It is not known whether topically applied ciprofloxacin is excreted in human milk. However, it is known that orally administered ciprofloxacin is excreted in the milk of lactating rats and oral ciprofloxacin has been reported in human breast milk after a single 500 mg dose. Caution should be exercised when CILOXAN® (ciprofloxacin ophthalmic ointment) 0.3% is administered to a nursing mother.
Safety and effectiveness of CILOXAN® (ciprofloxacin ophthalmic ointment) 0.3% in pediatric patients below the age of two years have not been established. Although ciprofloxacin and other quinolones may cause arthropathy in immature Beagle dogs after oral administration, topical ocular administration of ciprofloxacin to immature animals did not cause any arthropathy and there is no evidence that the ophthalmic dosage form has any effect on the weight bearing joints.
No overall clinical differences in safety or effectiveness have been observed between the elderly and other adult patients.
Absorption studies in humans with the ciprofloxacin ointment have not been conducted, however, based on studies with ciprofloxacin solution, 0.3%, mean maximal concentrations are expected to be less than 2.5 ng/mL.
Ciprofloxacin has in vitro activity against a wide range of gram-negative and gram-positive organisms. The bactericidal action of ciprofloxacin results from interference with the enzyme DNA gyrase which is needed for the synthesis of bacterial DNA.
Ciprofloxacin has been shown to be active against most strains of the following microorganisms both in vitro and in clinical infections (see INDICATIONS section).
Aerobic Gram-Positive Microorganisms
Staphylococcus aureus (methicillin-susceptible strains)
Staphylococcus epidermidis (methicillin-susceptible strains)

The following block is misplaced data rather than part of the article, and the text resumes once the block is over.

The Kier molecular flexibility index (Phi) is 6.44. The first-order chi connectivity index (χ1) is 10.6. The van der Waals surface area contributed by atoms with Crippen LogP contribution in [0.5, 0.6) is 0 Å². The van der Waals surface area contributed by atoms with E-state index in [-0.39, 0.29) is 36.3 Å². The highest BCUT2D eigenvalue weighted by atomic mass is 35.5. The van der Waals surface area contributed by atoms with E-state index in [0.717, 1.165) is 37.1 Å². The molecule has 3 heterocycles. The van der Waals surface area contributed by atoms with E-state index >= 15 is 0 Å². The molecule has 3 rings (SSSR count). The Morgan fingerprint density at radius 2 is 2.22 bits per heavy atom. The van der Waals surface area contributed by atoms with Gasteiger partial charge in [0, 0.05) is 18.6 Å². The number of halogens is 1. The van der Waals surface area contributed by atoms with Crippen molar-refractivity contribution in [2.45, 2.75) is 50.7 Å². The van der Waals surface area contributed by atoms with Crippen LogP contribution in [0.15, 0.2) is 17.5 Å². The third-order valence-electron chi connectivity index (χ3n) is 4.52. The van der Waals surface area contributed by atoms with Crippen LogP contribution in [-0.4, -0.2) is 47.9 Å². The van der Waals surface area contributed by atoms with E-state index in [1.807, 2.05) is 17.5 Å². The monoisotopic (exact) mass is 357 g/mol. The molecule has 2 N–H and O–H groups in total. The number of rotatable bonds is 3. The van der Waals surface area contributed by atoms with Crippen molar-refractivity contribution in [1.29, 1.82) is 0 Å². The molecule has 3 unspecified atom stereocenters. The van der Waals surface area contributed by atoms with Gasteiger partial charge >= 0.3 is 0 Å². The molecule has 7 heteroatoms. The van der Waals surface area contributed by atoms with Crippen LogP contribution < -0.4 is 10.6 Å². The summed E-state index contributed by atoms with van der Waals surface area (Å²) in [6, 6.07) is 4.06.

Streptococcus Viridans Group
Aerobic Gram-Negative Microorganisms
The following in vitro data are available; but their clinical significance in ophthalmologic infections is unknown. The safety and effectiveness of ciprofloxacin in treating conjunctivitis due to these microorganisms have not been established in adequate and well controlled trials.
The following organisms are considered susceptible when evaluated using systemic breakpoints. However, a correlation between the in vitro systemic breakpoint and ophthalmological efficacy has not been established. Ciprofloxacin exhibits in vitro minimal inhibitory concentrations (MIC’s) of 1 mcg/mL or less (systemic susceptible breakpoint) against most (greater than or equal to 90%) strains of the following ocular pathogens.
Aerobic Gram-Positive Microorganisms
Aerobic Gram-Negative Microorganisms
Most strains of Burkholderia cepacia and some strains of Stenotrophomonas maltophilia are resistant to ciprofloxacin as are most anaerobic bacteria, including Bacteroides fragilis and Clostridium difficile.
The minimal bactericidal concentration (MBC) generally does not exceed the minimal inhibitory concentration (MIC) by more than a factor of 2. Resistance to ciprofloxacin in vitro usually develops slowly (multiple-step mutation). Ciprofloxacin does not cross-react with other antimicrobial agents such as beta-lactams or aminoglycosides; therefore, organisms resistant to these drugs may be susceptible to ciprofloxacin. Organisms resistant to ciprofloxacin may be susceptible to beta-lactams or aminoglycosides.
In multi-center clinical trials, approximately 75% of the patients with signs and symptoms of bacterial conjunctivitis and positive conjunctival cultures were clinically cured and approximately 80% had presumed pathogens eradicated by the end of treatment (Day 7).
Ciprofloxacin and related drugs have been shown to cause arthropathy in immature animals of most species tested following oral administration. However, a one month topical ocular study using immature Beagle dogs did not demonstrate any articular lesions.